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The Writing Assessment Program uses a holistic scoring method to score the all exams and portfolios.  Elliot, Plata, & Zelhart offer the following definition of holistic assessment:

To view a sample of writing holistically is to attempt to view the writing as more than the mere sum of its elementary parts.  In considering a sample of writing from a holistic perspective, readers do not judge separately the singular factors--treatment of topic, selection of rhetorical methods, word choice, grammar and mechanics--that constitute a piece of writing.  Rather, raters are asked to consider these factors as elements that work together to make a total impression on the reader.  It is this total impression that is sought in holistic scoring. (1)

Method

In holistic scoring, essays are not given low scores just because they contain many mechanical errors, nor are they given high scores just because they are well organized.  The reader considers the overall impression created by the student's writing sample and assigns a score consistent with that overall impression.

The score a reader assigns is defined by a set of criteria that define important traits in all writing: at Southeast, the criteria include focus, organization, development, style, correctness, and if necessary, references.  These criteria, in turn, define the scoring scale applied to the essay; Southeast's scale runs from 1 (incoherent) to 6 (clearly excellent).

The evaluation scale is divided into two halves: the top half is labeled "mastery," and the bottom half is labeled "non-mastery."  The three scores in each of the halves then represent high, medium, or low levels of mastery or non-mastery.  Bearing in mind all of the writing traits to be considered, a reader first decides whether the essay shows, overall, some kind of mastery or some kind of non-mastery.  This is a yes or no decision.  Then, having made that decision, the evaluator decides whether the level of mastery or non-mastery is high, medium, or low.  If the reader decides that the test shows low mastery (or just barely "yes"), he or she gives it an overall score of 4.  For medium mastery, the score is 5, and for high mastery the score is 6.  In the same way, essays demonstrating high non-mastery (or just barely "no") are assigned a 3.  For medium non-mastery the score is 2, and for low non-mastery the score is 1.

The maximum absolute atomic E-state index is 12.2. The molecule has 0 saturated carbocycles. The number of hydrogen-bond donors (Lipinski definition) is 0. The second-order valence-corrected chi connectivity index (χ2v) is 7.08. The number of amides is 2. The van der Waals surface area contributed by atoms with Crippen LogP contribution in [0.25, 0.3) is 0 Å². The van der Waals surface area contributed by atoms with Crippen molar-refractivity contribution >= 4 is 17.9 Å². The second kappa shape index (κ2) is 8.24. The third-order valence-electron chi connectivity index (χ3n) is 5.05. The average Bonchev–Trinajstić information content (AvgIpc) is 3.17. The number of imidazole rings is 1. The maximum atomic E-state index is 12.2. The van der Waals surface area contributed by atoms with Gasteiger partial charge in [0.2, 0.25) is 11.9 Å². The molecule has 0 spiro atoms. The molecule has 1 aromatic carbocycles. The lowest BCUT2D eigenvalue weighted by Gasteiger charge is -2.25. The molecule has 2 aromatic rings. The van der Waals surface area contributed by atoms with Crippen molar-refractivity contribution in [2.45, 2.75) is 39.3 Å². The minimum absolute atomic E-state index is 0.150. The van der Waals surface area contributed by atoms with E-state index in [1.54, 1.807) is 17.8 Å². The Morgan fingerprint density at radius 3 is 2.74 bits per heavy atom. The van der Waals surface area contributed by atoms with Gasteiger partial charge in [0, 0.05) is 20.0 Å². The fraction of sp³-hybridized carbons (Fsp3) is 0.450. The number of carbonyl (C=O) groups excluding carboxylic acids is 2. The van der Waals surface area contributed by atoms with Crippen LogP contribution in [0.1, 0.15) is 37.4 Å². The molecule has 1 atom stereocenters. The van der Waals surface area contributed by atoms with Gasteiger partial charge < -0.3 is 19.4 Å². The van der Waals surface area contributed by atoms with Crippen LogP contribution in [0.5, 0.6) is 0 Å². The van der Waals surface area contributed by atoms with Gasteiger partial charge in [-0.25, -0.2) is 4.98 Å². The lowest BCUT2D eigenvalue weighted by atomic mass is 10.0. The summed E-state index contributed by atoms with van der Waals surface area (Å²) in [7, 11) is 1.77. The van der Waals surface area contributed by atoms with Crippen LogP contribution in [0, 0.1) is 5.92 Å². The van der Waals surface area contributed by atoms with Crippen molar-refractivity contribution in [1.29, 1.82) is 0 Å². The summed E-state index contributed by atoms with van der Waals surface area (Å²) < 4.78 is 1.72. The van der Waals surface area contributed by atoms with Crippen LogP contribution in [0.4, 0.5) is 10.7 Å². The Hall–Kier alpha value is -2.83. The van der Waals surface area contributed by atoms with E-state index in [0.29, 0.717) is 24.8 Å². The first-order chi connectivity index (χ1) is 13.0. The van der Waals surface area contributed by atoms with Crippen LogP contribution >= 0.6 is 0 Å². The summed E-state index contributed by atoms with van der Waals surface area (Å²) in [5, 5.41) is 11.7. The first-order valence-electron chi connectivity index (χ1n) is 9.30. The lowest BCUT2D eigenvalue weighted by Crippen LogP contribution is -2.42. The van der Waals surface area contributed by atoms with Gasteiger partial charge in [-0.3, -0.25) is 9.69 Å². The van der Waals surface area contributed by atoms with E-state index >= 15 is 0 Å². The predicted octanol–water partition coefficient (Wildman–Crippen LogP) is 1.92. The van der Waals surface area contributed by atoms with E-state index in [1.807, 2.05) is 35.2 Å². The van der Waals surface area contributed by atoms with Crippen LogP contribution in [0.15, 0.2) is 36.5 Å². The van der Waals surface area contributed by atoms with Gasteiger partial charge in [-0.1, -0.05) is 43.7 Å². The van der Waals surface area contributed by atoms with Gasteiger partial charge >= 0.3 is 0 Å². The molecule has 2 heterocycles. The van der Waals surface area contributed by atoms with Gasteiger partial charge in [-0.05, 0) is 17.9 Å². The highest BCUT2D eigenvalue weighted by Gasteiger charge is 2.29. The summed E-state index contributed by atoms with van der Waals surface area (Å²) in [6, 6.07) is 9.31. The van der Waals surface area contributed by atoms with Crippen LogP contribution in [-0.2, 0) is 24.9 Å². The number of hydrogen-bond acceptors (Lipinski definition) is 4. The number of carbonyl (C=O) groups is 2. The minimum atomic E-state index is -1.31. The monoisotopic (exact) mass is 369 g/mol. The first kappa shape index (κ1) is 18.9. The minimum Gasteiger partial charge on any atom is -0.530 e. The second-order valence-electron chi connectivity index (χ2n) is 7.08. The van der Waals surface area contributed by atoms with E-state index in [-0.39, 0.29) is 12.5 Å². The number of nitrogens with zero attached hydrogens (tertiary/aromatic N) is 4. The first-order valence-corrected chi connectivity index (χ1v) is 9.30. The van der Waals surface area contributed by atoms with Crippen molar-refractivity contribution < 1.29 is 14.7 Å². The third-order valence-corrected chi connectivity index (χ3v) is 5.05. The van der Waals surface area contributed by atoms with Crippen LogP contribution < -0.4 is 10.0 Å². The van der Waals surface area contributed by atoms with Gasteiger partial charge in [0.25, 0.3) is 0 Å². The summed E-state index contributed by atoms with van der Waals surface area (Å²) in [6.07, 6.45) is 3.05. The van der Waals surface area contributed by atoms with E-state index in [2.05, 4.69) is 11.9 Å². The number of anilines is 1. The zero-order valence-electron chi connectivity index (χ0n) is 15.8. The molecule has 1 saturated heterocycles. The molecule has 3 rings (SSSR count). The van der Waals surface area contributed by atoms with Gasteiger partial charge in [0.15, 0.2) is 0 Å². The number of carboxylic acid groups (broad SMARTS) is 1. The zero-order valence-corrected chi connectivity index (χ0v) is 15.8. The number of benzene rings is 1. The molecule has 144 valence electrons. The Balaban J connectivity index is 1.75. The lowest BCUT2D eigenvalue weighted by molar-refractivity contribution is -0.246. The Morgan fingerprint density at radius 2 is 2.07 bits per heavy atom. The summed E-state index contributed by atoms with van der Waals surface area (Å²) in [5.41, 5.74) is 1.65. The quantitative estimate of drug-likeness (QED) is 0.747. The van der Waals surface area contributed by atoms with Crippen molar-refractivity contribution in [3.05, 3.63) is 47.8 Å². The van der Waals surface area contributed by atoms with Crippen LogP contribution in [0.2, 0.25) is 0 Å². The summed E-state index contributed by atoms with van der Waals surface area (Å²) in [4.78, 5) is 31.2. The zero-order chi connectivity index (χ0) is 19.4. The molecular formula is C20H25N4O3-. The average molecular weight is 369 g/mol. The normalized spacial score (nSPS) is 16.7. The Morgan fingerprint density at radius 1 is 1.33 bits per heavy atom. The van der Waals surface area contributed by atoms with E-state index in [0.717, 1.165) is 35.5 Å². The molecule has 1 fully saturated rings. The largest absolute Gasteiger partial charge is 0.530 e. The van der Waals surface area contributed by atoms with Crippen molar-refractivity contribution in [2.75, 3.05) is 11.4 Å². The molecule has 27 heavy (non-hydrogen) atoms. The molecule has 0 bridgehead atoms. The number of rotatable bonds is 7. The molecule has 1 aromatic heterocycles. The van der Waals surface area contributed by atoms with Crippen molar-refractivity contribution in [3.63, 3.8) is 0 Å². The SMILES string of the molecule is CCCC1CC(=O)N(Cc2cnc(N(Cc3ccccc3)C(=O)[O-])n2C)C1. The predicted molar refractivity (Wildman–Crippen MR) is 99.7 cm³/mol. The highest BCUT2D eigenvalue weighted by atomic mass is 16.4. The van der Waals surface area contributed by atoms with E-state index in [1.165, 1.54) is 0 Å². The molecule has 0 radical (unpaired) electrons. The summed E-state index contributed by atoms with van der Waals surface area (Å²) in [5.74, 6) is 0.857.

Each essay is initially scored by two trained readers in a double-blind process: that is, the two readers do not know each other's score or each other's identity, nor do they know who wrote the essay.  If the two readers give the essay "matching" or "touching" scores, the essay's score is figured from the first two scores.  Otherwise, in the case of "discrepant scores," a third reader scores the essay; the essay's final score is determined by a combination of the three scores.

Essay Scores Are Determined as Follows
  Reader 1 Reader 2

Reader 3

Score 

Matching

4

4

 

4

Touching

4

5

 

4.5

Discrepant

3

5

3

3

 

3

5

4

4

 

3

5

2

2.5

Criteria

Focus

In order for students to achieve focus in their writing, they must do the following: a) they must address the specific topic presented by the test question, and b) they must present a main point or clear purpose for communicating.

The writing proficiency test contains two specific questions.  Clearly, students who do not write an answer to the questions have no chance of scoring well on the test.  However, even students who address topics will write poorly if they do not limit their main idea to something they can adequately discuss in the time allotted.  This limiting of the topic is often called "focusing" because both the writer's attention and the reader's attention are zeroed in on a particular aspect of a broad subject.